This follows up last issue’s momentous kiss between Superman and Wonder Woman, which was a source of much controversy in the comic book community. We are also introduced to Barbara Minerva, a.k.a. Cheetah, for the first time in the New 52 DC Universe and get a welcome glimpse at the interpersonal relationships (or lack thereof, in some cases) between main characters and supporting characters.
The story begins with a brief prologue showing what transpired after Superman and Wonder Woman’s romantic interlude. To say it was “awkward” would not be an inaccurate assessment. We see that even Superman is left hanging, from time to time. The story then wastes no time in cutting to Wonder Woman, Superman, Cyborg, and Flash in the middle of a fight with Cheetah a few days later. It seems Wonder Woman and Cheetah have a bit of a history and were, at one time, kindred spirits and even good friends. As Wonder Woman begs Cheetah to let her help revert her back to her more human side, Cheetah proves to be a formidable threat to them. Even Superman, who is vulnerable to her powers, which we find out later are of a mystical origin. Vulnerability to magic is one of Superman’s few weaknesses, as you might recall. Cheetah leaves the group, with a few parting words for Diana about how humanity is hopeless and she doesn’t, in fact, need or want Diana’s help. She’s perfectly fine with her bestial condition.
The scene cuts to Batman and Aquaman visiting Justice League liaison and one-time romantic partner to Wonder Woman, Steve Trevor, in the hospital, requesting information about Cheetah. As you might recall, Trevor was seriously injured, after being tortured by the supervillain, Graves, a few issues back. The scene switches back and forth between the hospital and Justice League HQ, as Trevor and Diana relay what they both know about Cheetah. They both go into how Diana and Barbara were once friends and how Barbara came to be the way she is today. Her story is fairly faithful to the pre-New 52 Barbara Minerva’s origin, which involves accidentally cutting herself with a mystical dagger Diana had found while Barbara was working for A.R.G.U.S., overseeing The Black Room. Barbara became possessed by the Goddess of the Hunt, transforming into a half-human/half-cheetah creature. We learn Diana blames herself for what happened to Barbara and why she is so intent on helping her.
As alluded to earlier, we finally get a much-needed look into certain characters’ feelings and personal lives. Namely, Victor Stone. Since becoming the half-human/half-machine hero, Cyborg, Vic’s life hasn’t been easy. All but shunned and ignored by his father, Cyborg as immersed himself in his work. The reader can’t help but feel for Vic, but also admire him for his courage and heroism. His scene with The Flash outside the main Justice League meeting room, as Superman and Wonder Woman have a private conversation inside, is both funny and endearing. With Green Lantern Hal Jordan quitting the team a few issues back and the constant bickering between Batman and Aquaman over who should be leading the team, the future of the League is uncertain. In Vic’s mind, the League is all he has left. The Flash, offering a helping hand of friendship, begs to differ. It’s a nice scene and brings much depth to Cyborg, which I appreciated. The main story ends with quite a doozy of a cliffhanger, as something unexpected happens to a certain member of the team in the middle of a fight with Cheetah. Will Wonder Woman be able to save her friends? We’ll find out next issue.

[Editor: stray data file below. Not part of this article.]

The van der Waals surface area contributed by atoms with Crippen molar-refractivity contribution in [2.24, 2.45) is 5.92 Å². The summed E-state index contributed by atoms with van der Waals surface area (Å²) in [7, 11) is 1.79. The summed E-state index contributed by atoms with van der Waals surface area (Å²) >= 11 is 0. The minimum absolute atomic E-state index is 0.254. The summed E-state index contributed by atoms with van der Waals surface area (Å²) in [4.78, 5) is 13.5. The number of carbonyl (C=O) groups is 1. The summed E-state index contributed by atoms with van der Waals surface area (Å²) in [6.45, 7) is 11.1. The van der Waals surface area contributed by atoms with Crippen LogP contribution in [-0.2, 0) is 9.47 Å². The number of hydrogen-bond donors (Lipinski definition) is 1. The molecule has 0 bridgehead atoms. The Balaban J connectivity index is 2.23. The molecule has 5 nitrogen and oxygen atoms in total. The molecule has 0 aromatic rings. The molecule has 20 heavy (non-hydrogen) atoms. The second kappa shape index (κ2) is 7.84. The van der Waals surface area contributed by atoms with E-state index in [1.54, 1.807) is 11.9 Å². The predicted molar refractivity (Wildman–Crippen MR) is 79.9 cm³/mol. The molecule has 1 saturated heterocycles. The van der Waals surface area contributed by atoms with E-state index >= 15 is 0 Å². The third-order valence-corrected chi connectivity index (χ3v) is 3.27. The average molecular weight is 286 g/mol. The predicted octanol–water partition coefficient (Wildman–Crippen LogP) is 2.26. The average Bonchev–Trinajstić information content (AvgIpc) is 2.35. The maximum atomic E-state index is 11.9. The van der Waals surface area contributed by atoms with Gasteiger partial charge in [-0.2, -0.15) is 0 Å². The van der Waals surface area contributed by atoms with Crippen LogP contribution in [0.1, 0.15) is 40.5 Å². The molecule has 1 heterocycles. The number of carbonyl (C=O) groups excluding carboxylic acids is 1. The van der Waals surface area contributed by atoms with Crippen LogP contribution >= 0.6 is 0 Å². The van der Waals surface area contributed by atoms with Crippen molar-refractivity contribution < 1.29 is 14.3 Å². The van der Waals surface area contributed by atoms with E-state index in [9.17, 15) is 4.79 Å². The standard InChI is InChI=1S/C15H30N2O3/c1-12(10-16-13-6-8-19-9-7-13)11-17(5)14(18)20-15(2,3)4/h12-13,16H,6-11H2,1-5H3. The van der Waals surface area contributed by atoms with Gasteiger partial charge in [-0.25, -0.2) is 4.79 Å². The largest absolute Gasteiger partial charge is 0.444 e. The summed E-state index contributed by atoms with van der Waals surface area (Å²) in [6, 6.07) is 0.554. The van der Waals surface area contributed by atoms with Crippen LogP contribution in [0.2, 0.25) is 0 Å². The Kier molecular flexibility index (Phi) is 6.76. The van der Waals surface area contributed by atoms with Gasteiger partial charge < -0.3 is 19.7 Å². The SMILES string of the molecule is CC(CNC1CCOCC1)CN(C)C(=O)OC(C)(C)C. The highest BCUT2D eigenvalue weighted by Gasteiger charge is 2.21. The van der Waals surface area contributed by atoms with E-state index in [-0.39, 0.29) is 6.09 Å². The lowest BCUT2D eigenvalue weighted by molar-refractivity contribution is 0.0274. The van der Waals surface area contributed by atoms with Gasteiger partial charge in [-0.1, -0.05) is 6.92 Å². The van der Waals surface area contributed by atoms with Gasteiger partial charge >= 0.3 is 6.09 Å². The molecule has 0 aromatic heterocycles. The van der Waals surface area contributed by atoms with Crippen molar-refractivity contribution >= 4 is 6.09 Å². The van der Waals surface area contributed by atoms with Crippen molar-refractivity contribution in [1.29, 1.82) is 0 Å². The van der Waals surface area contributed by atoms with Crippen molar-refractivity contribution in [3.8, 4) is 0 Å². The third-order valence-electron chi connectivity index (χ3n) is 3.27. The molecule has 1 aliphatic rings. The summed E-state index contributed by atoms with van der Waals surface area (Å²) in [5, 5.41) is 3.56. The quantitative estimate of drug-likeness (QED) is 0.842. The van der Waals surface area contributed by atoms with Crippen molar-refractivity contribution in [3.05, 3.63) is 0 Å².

Writer Geoff Johns and guest artist Tony Daniel make just as great a team as when Jim Lee was onboard. I appreciated Johns taking some time away from the action to focus on quiet character moments, as well as creating suspense and intrigue. Tony Daniel does as great a job as ever. I’ve been a fan since his pre-New 52 Batman work and he does not disappoint here. It will be a real treat seeing him draw this book, before the equally-talented Ivan Reis takes over a few issues from now.
The backup story, written by Johns and Jeff Lemire and expertly drawn by Brad Walker, is basically a setup for the upcoming Justice League of America series, which will be a separate, more covert team from the main Justice League. In this story, Trevor is paid a visit to by Amanda Waller, who has some distressing news for him. Later, Oliver Queen, a.k.a. Green Arrow, approaches Steve in a bar, as he is drowning his sorrows. It seems Ollie wants Steve’s help after being attacked by a villain known as Multiplex. After showing a flashback of the fight, we see that Ollie discovered a device with a mysterious insignia on it and we learn why he’s taken it to Steve to get his opinion on what it means. It seems they both know what – or who – it is. At first, I wasn’t too keen on another Justice League series without the main team, but what I’m hearing and reading about what Johns has planned and who the members will be, I’m more than sold. With Johns writing and David Finch handling the art, this book is going to kick all kinds of ass. This was a nice setup that got me even more excited for it.
I was really bummed after hearing Jim Lee was leaving and I was totally prepared to see a slight drop in quality with this title, but I’m pleased to say that isn’t the case with this issue. Great job, in all respects. It’s becoming ridiculously routine, but I have to give another high rating. It remains one of the best superhero titles currently being published. 10/10